Clayton's advice to stay humble is right on target. Customer disputes can lead to lawsuits. But you can prevent many lawsuits simply by addressing a problem before it blows up. Training your staff to properly handle complaints and report issues will help you avoid costly legal bills that come with business disputes. To learn more about covering third-party property damage and other landscaping lawsuits, see General Liability Insurance.
“Make collecting customer feedback a priority, even if it's not on the list of urgent to-dos.” — Bryan Clayton, founder of GreenPal
Customer Feedback Is Also a Way to Market Your Business
On insureon's By the Numbers page, we discuss how often landscapers rely on customer referrals. In fact, according to the Lawn and Landscape: State of the Industry Report , 98 percent of landscapers use customer referrals as a key marketing strategy. Nowadays, referrals don't just come through word of mouth. They can come from online reviews, too: Yelp reviews, Facebook posts, and other digital venues.
As Clayton suggests, you want to figure out which customers like your business and ask them to leave positive feedback on your Yelp / Google+ / Angie's List page. These sites generally prohibit you from rewarding customers for leaving good feedback, so keep things transparent. Simply encourage them, but don't offer them an incentive.
Yelp allows small-business owners to respond to feedback. If a customer leaves a negative review, you can, as Clayton advises, post a measured, understanding response to address the issue. If a customer leaves a great review, you can thank them.
Taking these steps helps you market your business. By responding to customers, you'll show potential customers that you…
- Engage with your clientele.
- Take their complaints seriously.
- Act professionally.
Collecting Customer Feedback Helps You Keep Customers
LawnStarter points out that there's a subtle benefit to collecting customer feedback that can pay off in a big way. One of the best ways to keep your current customers is to regularly communicate with them. To help you retain a solid base of revenue, you can…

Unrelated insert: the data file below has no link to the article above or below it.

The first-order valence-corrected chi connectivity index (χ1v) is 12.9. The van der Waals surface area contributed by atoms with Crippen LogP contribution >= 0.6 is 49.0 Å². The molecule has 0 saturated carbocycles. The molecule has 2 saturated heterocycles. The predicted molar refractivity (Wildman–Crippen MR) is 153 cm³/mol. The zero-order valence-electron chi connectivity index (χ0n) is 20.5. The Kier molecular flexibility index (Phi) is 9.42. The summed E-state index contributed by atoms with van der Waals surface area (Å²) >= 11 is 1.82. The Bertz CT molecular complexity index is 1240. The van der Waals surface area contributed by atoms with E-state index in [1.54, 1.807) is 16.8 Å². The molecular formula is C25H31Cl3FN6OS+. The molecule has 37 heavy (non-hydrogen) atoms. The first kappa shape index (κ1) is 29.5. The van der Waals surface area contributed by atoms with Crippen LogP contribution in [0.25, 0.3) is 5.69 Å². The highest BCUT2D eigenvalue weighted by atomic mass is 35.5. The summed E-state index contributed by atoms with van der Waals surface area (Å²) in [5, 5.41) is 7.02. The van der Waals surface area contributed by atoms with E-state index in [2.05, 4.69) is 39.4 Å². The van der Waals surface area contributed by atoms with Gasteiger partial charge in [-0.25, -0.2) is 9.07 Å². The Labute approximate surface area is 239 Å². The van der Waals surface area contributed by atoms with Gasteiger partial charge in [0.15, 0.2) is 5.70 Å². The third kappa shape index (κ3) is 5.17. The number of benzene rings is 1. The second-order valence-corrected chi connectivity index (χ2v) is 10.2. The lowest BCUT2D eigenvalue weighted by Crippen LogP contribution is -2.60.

- Ask for feedback.
- Cultivate a mailing list.
- Check in frequently.
Keeping these lines of communication open can pay off in a big way. For example, a BIA Kelsey report shows that repeat customers spend 67 percent more than new customers (see Fig. 1). That means that for every dollar of services you can sell to a new customer, you'll be able to sell $1.67 to an existing customer.
A Help Scout report offers even more insight into value of new versus existing customers. While you typically have about a 20 percent chance of selling to a new customer, you've got a 50 to 60 percent chance of selling to an existing customer — almost three times higher (see Fig. 2)!
The takeaway? Whenever you introduce new services or shift your seasonal offerings, be sure to market to your existing customers. They may be interested and prove a valuable source of revenue.
98% of landscapers rely on customer referrals.
Final Thoughts about Connecting with Customers
In this chapter, we discussed the critical role of customer feedback to business growth. To use feedback to help your business grow, try these simple tips:
- Collect client emails in the quote process and send customer surveys after a job is done. Those addresses give you a simple way to collect data digitally.
- Ask for referrals — they're vital to your growth!
- Make calendar reminders to check your reviews on Yelp, Google+, and other review sites. When you have a happy customer, ask them to leave a review on one of these sites.
- Pay attention to the feedback you get. Address concerns and keep doing the things people like — and thank everyone who gives you feedback, because it's all valuable.
Next: Ch. 3: Don't Be Afraid of Technology